• Table 110. Granbio Nanocellulose Processes
  • Table 111. Oji Holdings CNF products

List of Figures

  • Figure 1. Total global production capacities for biobased and sustainable plastics, all types, 000 tons
  • Figure 2. Global production capacities of bioplastics 2018-2033, in 1,000 tons by biodegradable/non-biodegradable types
  • Figure 3. Global production capacities of biobased and sustainable plastics in 2019-2033, by type, in 1,000 tons
  • Figure 4. Global production capacities of bioplastics in 2019-2033, by type
  • Figure 5. Global production capacities of biobased and sustainable plastics 2019-2033, by region, tonnes
  • Figure 6. Current and future applications of biobased and sustainable plastics
  • Figure 7. Global demand for biobased and sustainable plastics by end user market, 2021
  • Figure 8. Global production capacities for biobased and sustainable plastics by end user market 2019-2033, tons
  • Figure 9. Absolut natural based fiber bottle cap
  • Figure 10. Adidas algae-ink tees
  • Figure 11. Carlsberg natural fiber beer bottle
  • Figure 12. Miratex watch bands
  • Figure 13. Adidas Made with Nature Ultraboost 22
  • Figure 14. PUMA RE:SUEDE sneaker
  • Figure 15. Global plastics production 1950-2020, millions of tons
  • Figure 16. The circular plastic economy
  • Figure 17. Routes for synthesizing polymers from fossil-based and bio-based resources
  • Figure 18. Coca-Cola PlantBottle®
  • Figure 19. Interrelationship between conventional, bio-based and biodegradable plastics
  • Figure 20. Production capacities of Polyethylene furanoate (PEF) to 2025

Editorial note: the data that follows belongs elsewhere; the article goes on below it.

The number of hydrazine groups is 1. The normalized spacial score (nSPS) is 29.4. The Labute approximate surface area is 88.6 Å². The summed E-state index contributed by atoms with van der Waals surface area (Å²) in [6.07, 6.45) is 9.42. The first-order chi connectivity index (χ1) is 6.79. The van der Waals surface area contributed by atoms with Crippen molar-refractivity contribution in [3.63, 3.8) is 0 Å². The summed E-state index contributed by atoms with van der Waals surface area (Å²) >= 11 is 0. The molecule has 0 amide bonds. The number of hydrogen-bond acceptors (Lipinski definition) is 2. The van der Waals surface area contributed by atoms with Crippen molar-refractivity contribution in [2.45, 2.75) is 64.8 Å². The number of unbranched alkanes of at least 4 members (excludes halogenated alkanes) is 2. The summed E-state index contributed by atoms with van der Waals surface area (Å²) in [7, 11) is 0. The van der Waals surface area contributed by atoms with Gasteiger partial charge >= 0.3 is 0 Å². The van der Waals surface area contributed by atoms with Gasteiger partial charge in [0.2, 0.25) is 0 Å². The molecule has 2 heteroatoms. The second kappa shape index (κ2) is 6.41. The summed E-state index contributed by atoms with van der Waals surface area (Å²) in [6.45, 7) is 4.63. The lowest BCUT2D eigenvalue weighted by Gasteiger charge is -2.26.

• Figure 21. PHA family
  • Figure 22. Typical structure of mycelium-based foam
  • Figure 23. Commercial mycelium composite construction materials
  • Figure 24. Frayme Mylo™
  • Figure 25. BLOOM masterbatch from Algix
  • Figure 26. Global production capacities for bioplastics by end user market 2019-2033, 1,000 tons
  • Figure 27. PHA bioplastic packaging products
  • Figure 28. Bioplastics for flexible packaging by bioplastic material type, 2019-2033 ('000 tons)
  • Figure 29. Bioplastics for rigid packaging by bioplastic material type, 2019-2033 ('000 tons)
  • Figure 30. Global bioplastics packaging by end-use application, 2023-2033 ('000 tons)
  • Figure 31. Global production capacities for biobased and sustainable plastics in consumer products 2019-2033, in 1,000 tons
  • Figure 32. Global production capacities for biobased and sustainable plastics in automotive 2019-2033, in 1,000 tons
  • Figure 33. Global production capacities for biobased and sustainable plastics in building and construction 2019-2033, in 1,000 tons
  • Figure 34. Global production capacities for biobased and sustainable plastics in textiles 2019-2033, in 1,000 tons
  • Figure 35. Global production capacities for biobased and sustainable plastics in electronics 2019-2033, in 1,000 tons
  • Figure 36. Biodegradable mulch films
  • Figure 37. Global production capacities for biobased and sustainable plastics in agriculture 2019-2033, in 1,000 tons
  • Figure 38. Types of natural fibers
  • Figure 39. Cotton production volume 2018-2033 (Million MT)
  • Figure 40. Kapok production volume 2018-2033 (MT)
  • Figure 41. Luffa cylindrica fiber
  • Figure 42. Jute production volume 2018-2033 (Million MT)
  • Figure 43. Hemp fiber production volume 2018-2033 ( MT)
  • Figure 44. Flax fiber production volume 2018-2033 (MT)
  • Figure 45. Ramie fiber production volume 2018-2033 (MT)
  • Figure 46. Kenaf fiber production volume 2018-2033 (MT)